As we reported yesterday, Manchester Council has now confirmed that it is to consider Ultra Low Emissions Zone applicable to older vehicles which would be charged to access the the city’s Inner Relief Route.
“Manchester must urgently tackle the issue of toxic air, which harms us all and is the most serious environmental risk to public health that we currently face. To do this, we need to look at all possible ways in which we can reduce emissions, reduce harmful air pollution and improve the quality of life for people who live in every part of the city, including the city centre.
“The responses to our City Centre Transport Strategy conversation told us that people want to see less traffic in the city centre and we need to continue working to address this. This work should include examining how needless car journeys through the city centre can be best avoided, while making sure that essential journeys into and out of the city centre continue, and looking at whether the introduction of an Ultra Low Emissions Zone is feasible.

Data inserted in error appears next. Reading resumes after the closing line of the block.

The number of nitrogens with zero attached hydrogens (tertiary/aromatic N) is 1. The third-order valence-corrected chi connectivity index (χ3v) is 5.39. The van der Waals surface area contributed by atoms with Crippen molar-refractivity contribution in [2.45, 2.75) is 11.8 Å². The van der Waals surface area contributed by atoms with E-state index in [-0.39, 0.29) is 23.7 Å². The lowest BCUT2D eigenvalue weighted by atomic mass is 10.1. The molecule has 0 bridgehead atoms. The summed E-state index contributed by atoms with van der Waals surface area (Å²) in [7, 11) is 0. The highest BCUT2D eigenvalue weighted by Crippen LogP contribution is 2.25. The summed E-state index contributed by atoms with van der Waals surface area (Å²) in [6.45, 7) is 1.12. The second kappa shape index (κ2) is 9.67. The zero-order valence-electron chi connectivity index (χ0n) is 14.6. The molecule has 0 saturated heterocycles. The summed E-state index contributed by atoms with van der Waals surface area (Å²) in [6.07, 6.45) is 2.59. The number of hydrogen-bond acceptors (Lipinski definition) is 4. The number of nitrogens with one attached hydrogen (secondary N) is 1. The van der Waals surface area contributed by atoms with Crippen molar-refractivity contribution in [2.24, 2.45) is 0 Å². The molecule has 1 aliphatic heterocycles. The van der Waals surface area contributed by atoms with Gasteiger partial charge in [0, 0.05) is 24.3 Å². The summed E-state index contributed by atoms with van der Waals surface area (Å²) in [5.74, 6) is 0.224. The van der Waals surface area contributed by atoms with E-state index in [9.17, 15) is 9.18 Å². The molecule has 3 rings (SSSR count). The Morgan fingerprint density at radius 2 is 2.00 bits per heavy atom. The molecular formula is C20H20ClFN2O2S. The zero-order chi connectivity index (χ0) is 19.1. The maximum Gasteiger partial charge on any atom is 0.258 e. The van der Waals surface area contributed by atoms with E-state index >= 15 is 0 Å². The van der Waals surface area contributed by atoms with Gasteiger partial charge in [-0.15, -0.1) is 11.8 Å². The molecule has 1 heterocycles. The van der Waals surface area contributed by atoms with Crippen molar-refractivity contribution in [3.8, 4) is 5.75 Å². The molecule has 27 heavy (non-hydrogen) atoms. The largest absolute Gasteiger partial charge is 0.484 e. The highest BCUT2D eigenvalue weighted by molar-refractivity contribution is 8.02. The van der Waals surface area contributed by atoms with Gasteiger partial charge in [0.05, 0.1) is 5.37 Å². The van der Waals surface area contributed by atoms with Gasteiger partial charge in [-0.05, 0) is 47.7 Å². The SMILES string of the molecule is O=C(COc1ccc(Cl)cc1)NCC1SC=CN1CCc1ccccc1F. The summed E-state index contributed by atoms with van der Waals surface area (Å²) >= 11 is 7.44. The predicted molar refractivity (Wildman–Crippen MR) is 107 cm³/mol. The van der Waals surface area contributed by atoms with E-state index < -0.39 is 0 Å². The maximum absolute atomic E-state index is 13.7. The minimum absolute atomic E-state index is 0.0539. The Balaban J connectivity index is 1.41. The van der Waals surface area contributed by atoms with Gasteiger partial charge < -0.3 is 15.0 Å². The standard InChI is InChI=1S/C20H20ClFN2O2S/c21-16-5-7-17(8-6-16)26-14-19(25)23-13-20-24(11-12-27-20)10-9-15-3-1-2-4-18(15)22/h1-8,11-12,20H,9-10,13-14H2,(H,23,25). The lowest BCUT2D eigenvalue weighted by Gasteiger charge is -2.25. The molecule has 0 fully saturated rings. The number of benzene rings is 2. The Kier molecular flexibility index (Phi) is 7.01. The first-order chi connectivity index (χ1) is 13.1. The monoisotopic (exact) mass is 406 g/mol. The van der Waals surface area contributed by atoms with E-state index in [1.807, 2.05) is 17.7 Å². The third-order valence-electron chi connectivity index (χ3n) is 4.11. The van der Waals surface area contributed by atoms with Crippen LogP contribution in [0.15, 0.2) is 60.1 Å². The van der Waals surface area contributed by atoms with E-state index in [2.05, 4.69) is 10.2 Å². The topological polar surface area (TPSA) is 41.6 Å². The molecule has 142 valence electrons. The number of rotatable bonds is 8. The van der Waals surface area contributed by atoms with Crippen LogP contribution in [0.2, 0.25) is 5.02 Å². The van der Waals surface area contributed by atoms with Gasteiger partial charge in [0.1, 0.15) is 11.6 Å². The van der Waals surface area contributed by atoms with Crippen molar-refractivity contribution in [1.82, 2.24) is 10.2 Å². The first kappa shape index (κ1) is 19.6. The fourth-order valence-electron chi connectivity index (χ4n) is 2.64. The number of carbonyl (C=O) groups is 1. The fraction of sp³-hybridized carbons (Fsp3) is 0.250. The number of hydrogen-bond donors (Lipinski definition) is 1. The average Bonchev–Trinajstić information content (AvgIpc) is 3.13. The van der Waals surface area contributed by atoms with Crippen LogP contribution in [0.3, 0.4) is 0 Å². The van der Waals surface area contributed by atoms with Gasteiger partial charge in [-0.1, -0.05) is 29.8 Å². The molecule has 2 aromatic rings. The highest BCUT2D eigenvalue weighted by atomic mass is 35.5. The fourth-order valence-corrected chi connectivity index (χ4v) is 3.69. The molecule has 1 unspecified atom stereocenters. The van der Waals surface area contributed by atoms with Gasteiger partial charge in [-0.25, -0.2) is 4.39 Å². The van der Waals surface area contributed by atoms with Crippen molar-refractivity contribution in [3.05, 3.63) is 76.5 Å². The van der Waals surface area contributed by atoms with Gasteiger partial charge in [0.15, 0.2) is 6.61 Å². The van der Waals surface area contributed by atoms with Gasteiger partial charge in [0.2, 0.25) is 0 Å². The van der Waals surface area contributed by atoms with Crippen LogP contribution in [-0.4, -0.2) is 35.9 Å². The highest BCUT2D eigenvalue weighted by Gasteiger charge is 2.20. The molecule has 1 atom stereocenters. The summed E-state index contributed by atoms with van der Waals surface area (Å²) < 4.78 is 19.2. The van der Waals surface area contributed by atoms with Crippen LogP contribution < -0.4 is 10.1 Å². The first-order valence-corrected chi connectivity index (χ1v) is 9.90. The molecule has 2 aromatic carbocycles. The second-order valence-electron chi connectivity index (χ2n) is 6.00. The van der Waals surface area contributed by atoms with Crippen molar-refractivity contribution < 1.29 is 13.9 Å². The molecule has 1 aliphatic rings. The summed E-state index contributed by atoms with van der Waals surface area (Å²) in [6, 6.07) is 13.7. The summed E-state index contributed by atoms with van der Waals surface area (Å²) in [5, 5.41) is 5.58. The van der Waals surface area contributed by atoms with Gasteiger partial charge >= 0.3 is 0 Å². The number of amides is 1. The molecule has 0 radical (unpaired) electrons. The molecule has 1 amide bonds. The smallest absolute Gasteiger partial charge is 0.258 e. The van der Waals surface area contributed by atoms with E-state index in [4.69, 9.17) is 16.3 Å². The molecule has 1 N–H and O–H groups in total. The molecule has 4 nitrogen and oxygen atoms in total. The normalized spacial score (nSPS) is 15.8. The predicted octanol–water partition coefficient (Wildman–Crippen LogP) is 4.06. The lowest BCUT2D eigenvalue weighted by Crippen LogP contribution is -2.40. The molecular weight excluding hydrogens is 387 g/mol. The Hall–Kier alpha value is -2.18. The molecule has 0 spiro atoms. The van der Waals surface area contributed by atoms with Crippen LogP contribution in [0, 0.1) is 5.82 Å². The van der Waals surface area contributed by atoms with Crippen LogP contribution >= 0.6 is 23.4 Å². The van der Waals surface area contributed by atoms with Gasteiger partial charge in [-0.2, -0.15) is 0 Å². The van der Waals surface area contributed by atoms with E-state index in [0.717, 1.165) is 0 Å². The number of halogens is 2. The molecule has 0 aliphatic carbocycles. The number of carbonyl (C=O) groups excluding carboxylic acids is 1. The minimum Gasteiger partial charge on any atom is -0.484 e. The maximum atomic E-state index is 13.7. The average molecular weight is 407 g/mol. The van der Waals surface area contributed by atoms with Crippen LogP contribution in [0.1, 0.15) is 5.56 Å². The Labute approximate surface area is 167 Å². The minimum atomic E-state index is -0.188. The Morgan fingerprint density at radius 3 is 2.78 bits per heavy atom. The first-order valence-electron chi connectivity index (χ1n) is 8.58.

“We’ve contributed to Greater Manchester’s Clean Air Zone plans, which include a request for clean vehicle funds to allow existing vehicles to be upgraded, but we are still waiting for a government decision on how this will be taken forward. Doing nothing in the meantime is not an option, if the city is going to clean up its air and meet its ambitious zero-carbon goal by 2038.
“Introducing enforceable no-idling zones around schools is a common-sense way to help tackle air pollution, protect our young people and reduce carbon emissions. Engines which are left running cause pollution that affects both passers-by and people inside the car itself. We know from talking to residents across the city that this must be addressed urgently."